Sanford Ransdell

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Sanford Wesley Ransdell (September 11, 1781 - July 30, 1854) was an early American pioneer and soldier in the Battle of Tippecanoe.[1][2] Ransdell was born in Orange County, Virginia on September 11, 1781. He was a descendant of Edward Ransdell who was a signer of the historic Leedstown Resolutions a document written up in defiance of the Stamp Act.

Indiana Pioneer

By 1803, Ransdell was living in Mercer Co., Kentucky. Soon he emigrated to the frontier of the Indiana Territory where he was an early pioneer. He met and subsequently married, around 1808, Rhoda Sampson,[3] the daughter of William and Sarah (Coleman) Sampson in Harrison County, Indiana. William Sampson had served in the American Revolution with the Virginia troops. Their first child Frances Laura was born on March 15, 1809.[4]

Wartime service

On September 6, 1811[5] Ransdell enlisted as a mounted rifleman in a regiment known as the "Yellow Jackets."

At quarter to five in the morning on November 7, 1811[6] Ransdell’s regiment of eighty men, under the command of Spier Spencer, took part in the Battle of Tippecanoe at Tippecanoe Creek. This company occupied the right flank[7] where according to General William Henry Harrison the fighting was, "excessively severe," and that the men of Ransdell's company, "bravely maintained their posts." Despite "having suffered so severely, and having originally maintained their posts."[8]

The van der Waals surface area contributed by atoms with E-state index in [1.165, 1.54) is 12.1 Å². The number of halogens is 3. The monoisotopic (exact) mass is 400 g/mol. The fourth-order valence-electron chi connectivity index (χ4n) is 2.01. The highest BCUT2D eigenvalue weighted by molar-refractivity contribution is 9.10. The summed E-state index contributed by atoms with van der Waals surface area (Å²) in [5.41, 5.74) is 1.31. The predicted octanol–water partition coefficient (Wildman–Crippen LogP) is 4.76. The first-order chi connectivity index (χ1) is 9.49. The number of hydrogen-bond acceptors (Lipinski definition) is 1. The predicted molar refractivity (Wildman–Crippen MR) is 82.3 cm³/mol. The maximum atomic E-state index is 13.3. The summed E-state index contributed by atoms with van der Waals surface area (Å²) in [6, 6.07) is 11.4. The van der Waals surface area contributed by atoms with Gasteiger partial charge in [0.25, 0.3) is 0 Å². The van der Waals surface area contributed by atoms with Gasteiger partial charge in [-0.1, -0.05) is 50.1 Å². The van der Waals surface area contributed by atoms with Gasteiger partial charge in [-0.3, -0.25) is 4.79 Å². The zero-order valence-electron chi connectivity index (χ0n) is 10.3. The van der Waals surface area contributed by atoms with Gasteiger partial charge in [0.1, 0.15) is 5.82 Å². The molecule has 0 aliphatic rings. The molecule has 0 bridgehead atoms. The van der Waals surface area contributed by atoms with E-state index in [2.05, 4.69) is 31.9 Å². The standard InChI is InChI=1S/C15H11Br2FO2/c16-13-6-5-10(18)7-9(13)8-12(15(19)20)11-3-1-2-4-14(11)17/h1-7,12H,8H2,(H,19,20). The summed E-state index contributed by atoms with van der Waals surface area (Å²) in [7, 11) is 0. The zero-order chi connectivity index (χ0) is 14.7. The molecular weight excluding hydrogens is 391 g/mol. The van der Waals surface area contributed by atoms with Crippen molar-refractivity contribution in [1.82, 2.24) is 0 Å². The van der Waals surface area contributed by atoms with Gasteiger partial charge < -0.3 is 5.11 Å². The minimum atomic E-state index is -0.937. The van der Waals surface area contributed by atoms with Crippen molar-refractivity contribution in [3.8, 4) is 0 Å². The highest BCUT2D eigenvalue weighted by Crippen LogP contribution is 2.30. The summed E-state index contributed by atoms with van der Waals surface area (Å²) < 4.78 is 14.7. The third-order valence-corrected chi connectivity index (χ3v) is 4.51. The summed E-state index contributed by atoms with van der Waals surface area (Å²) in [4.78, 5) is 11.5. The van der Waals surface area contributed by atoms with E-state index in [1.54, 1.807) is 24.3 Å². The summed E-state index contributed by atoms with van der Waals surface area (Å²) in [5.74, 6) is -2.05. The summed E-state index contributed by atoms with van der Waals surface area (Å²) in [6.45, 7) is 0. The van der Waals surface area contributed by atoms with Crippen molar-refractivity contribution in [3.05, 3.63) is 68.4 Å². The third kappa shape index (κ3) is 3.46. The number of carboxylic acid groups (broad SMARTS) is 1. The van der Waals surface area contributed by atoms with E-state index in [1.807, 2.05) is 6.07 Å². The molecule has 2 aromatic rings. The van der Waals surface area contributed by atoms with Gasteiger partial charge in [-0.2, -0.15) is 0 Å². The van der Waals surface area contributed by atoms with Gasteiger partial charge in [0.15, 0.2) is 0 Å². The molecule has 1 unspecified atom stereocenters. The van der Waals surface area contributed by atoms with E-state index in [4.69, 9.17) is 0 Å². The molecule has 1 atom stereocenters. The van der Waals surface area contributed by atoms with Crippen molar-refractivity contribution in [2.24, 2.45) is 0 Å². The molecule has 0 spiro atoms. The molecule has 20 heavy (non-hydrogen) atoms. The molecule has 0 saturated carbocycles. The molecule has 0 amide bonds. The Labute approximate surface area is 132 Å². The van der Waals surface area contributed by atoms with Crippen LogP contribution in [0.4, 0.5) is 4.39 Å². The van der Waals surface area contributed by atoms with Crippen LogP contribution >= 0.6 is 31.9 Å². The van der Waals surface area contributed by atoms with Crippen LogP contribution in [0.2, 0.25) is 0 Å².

During the fierce fighting two horses were shot dead from under Ransdell and his left thumb was shot off.[9] The captain of the regiment, Spier Spencer, the first lieutenant Richard McMahan and the second lieutenant Thomas Berry were all killed in action.[10] Ransdell was eventually mustered out at Corydon on November 24, 1811.[11]

In a message sent to the U. S. House of Representatives, General Harrison had this to say about Ransdell's company, "With equal pride and pleasure, then, do I pronounce that, notwithstanding the regular troops behaved as well as men ever did, many of the militia companies were in no wise inferior to them. Of this number were the mounted riflemen, commanded by Captain Spencer. To them was committed the charge of defending the right flank of the army. That it could not have been committed to better hands, their keeping their ground (indeed gaining upon the enemy) for an hour and a half with unequal arms against superior numbers, and amid a carnage that might have made veterans tremble, is sufficient evidence."

A year later Ransdell participated in the War of 1812 and served as a first sergeant in the 5th Regiment Indiana Militia in Captain Jacob Zenor's Company from October 20 to November 18, 1812. For his actions on November 7, 1811 and his wartime service he would be awarded forty acres of land.

Noah Beauchamp Affair

The Ransdells moved to Floyd County, Indiana[12] by 1820 and again later to Vigo County, Indiana. On March 15, 1827, their daughter Frances married Noah Beauchamp, Jr., the son of the blacksmith Noah Beauchamp.[13][14]